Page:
Your Feelings Really Do Matter
Have you ever had this conversation about feelings?
“I don’t feel like God is with me.”
“Oh but we don’t live by feelings. We have to stand on the word.”
“Yes, and I know what the word says, but I don’t feel it. This situation has overwhelmed me and it’s all too much…”
“Scripture says that God won’t tempt you beyond what you can bear and he will use all things for the good of those who love him. The word of God is truth, not how you feel.”
Let’s be honest: have you ever given it?
I don’t know about you but sometimes advice like this leaves me with the overwhelming notion that maybe God just doesn’t care about my feelings. Like somehow my emotions are too big for him to handle and he would quite like it if I would just calm down before coming to him.
Let me make it clear: I’m not saying that our feelings override Scripture or that what we feel about God is an accurate picture of who he really is. BUT I am suggesting that sometimes, in our efforts not to allow ourselves or anyone else to be tossed about by our feelings, we sometimes propagate the misguided belief that our emotions do not matter at all. The result is that without even realising it we learn to deny our negative feelings, believing they are bad and unholy. When uncomfortable feelings surface, we feel guilty and ashamed and stuff them down further.
I have heard so many Christians talk about painful things in their lives (sometimes events from long ago that still bear scars or seeping wounds) and, through gritted teeth or sad eyes, they will say something like, “God’s ways are not our ways. He knows what he’s doing.” I admire their courage and of course what they are saying is true and good. The problem is, they often don’t mean it. Of course, they want to mean it, they want to stand on truth, but, though they may not even know it, there is sometimes a little thread of hurt that, if pulled, will reveal a deep root of bitterness or a broken heart, marred by the anguish of abandonment. Though it has been silenced and denied, I believe the heart would cry “Why? Why did that happen, Lord? Why did you forsake me?”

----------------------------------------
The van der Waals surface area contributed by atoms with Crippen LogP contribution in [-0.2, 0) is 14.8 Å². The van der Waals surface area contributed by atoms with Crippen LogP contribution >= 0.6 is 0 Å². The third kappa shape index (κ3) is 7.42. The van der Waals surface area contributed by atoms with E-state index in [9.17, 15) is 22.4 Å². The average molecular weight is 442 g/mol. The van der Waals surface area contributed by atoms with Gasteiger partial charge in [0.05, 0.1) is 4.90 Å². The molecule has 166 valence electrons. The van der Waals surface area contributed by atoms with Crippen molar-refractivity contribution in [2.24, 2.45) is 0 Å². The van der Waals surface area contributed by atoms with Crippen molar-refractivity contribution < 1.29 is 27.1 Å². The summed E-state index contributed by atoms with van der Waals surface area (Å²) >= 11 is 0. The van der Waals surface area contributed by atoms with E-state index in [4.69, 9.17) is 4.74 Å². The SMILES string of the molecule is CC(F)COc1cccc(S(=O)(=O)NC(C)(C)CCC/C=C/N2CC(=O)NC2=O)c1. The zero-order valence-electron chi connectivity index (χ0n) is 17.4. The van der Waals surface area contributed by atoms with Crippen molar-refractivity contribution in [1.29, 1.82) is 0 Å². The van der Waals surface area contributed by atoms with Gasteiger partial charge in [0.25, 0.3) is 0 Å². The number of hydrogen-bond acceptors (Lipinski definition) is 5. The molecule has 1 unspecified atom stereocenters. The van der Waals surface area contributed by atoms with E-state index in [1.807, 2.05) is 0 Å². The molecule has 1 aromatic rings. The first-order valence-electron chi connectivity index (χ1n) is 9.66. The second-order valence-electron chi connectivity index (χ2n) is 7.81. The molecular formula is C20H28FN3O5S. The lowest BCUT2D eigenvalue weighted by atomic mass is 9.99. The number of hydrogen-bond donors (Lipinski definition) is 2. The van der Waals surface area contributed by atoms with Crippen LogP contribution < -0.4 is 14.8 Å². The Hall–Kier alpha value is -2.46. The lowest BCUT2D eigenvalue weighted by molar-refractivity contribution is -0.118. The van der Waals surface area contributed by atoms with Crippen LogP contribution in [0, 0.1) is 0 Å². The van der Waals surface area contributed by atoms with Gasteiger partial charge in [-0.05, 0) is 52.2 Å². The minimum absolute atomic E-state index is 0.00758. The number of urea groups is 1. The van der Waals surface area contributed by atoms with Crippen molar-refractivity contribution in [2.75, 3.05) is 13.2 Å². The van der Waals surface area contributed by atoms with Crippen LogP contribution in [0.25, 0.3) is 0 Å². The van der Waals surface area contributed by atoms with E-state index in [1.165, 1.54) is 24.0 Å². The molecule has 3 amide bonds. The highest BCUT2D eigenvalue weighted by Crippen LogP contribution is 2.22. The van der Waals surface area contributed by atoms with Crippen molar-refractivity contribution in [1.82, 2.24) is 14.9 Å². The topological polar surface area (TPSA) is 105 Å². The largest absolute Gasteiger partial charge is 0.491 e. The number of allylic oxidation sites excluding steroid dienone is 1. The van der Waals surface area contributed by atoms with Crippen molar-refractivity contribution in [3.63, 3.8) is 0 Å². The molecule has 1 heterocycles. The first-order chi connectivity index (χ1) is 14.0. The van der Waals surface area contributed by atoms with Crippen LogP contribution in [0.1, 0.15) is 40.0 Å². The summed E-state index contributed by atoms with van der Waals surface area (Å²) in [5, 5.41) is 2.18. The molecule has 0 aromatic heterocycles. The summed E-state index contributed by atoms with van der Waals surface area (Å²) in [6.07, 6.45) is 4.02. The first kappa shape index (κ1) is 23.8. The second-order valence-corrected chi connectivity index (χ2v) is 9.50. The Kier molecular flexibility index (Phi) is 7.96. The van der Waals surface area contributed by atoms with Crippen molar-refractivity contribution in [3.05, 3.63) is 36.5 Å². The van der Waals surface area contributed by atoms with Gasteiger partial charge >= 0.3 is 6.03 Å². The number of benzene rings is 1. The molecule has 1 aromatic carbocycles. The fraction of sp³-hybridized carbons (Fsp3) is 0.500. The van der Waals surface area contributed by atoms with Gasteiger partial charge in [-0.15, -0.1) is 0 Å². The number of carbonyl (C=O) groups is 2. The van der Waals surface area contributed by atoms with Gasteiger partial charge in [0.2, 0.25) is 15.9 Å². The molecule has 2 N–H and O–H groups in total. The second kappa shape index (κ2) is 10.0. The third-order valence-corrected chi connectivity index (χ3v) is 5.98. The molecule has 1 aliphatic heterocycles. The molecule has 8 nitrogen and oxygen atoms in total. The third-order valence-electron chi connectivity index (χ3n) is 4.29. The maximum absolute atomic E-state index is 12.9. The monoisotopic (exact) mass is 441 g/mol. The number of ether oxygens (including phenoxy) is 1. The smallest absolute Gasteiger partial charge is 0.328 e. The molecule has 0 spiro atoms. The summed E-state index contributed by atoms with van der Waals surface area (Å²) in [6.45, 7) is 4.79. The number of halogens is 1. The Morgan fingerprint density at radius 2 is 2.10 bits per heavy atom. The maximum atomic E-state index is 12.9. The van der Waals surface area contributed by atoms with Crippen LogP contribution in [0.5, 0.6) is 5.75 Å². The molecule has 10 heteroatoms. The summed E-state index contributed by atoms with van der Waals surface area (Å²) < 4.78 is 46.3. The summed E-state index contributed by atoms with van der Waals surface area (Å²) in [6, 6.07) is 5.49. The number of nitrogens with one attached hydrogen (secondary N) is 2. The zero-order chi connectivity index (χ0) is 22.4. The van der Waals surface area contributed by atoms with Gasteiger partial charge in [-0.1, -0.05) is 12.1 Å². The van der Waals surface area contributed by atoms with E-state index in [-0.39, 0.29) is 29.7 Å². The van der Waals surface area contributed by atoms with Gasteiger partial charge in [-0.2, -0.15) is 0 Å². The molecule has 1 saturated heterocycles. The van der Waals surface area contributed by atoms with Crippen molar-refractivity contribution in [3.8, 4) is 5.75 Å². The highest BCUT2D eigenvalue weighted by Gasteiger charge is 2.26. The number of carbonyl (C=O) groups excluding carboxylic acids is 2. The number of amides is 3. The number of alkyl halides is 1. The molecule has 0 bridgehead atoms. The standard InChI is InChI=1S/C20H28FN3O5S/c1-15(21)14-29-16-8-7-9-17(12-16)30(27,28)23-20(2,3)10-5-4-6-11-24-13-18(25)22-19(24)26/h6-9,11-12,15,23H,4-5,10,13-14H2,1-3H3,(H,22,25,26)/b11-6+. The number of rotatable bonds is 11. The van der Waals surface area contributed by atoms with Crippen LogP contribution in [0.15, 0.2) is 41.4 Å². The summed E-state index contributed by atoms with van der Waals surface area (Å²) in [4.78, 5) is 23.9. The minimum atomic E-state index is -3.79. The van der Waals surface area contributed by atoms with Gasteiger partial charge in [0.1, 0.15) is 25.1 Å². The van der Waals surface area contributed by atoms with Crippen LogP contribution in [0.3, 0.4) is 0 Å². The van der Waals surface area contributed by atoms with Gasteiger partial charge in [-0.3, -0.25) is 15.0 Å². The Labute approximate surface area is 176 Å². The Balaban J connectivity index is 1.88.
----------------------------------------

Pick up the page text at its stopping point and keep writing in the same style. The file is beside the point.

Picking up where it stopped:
Surely such a cry needs to be voiced, needs to be dragged out into the light, needs to be handed over- real and raw instead of gift-wrapped in strained cliches- to the Lord.
Our heartache matters.
Our weeping matters.
He wants us to be real with him- not because he needs it but because we do.
If we feel abandoned by God or perplexed by his silence, it matters. If disappointment has caused us to doubt God’s love for us then we need to be honest about it. He wants us to be real with him- not because he needs it but because we do. Yes, we must recognise that not everything we feel is Truth, but everything we feel is true and negative emotions are a sign that something is wrong.
If we feel like God does not love us, something is wrong.
If we feel like we do not love God, something is wrong.
For many years as a Christian, I had the perception that the world thinks of love as being full of emotion and passion, whereas ‘true love’ is all about commitment. If a worldly couple finds their passion waning then they assume the love is gone and justify going their separate ways. Us Christians, however, are well versed with the truth that feelings change and that when the passion isn’t there you remain faithful because of the vows you have pledged. Staying together despite feeling nothing- that is true love. But is it?
Whilst it is quite right to remain faithful through whatever storms you face, may I be so bold as to suggest that if your marriage is not one that is generally full of joy, excitement and glorious passion then something is clearly lacking? If you feel nothing for your spouse (or your children or your friends or anybody supposedly important to you) then boldly proclaiming, “I don’t live by feelings, I know we love each other,” really wouldn’t cut it, would it?
In the same way, though we are to cling to truth through times of trial, if there is not joy, excitement and glorious passion in your relationship with God then something is very wrong.
In the same way, though we are to cling to truth through times of trial, if there is not joy, excitement and glorious passion in your relationship with God then something is very wrong. It is right to stand on truth. But it is not enough. We ARE meant to feel it. We are meant to feel God’s love and we are meant to feel love for him in return. When we don’t feel it, let’s remain faithful to our vows. But let’s not settle there.
I am convinced that Jesus was (and is) a man of deep emotion. On the night of his arrest, he sweat blood and tears as he pleaded with his Father to find another way. On the cross, he cried, “My God, my God, why have you forsaken me?” Had his Father truly forsaken him, or did it just feel like it? Theologians will debate the issue but, either way, the advice to “ignore your feelings Jesus and stand on truth- you’ll be fine in three days” would have been rather trite at that moment. Surely Jesus, as the author of it all, knew more than anyone how the cross would be transformed into glorious triumph. Yet he did not suppress his pain. Nor did he deny his feelings or grin and bear it with the mantra “God will work it for good.” He wept and he pleaded and he cried out in anguish. If he allowed himself to feel and vent the fullness of his emotions then he surely gives us license to do the same. In fact, we simply must.
Declare truth over your situation and accept that how you feel is not the highest reality.
But deny your feelings? Never.
Your feelings matter.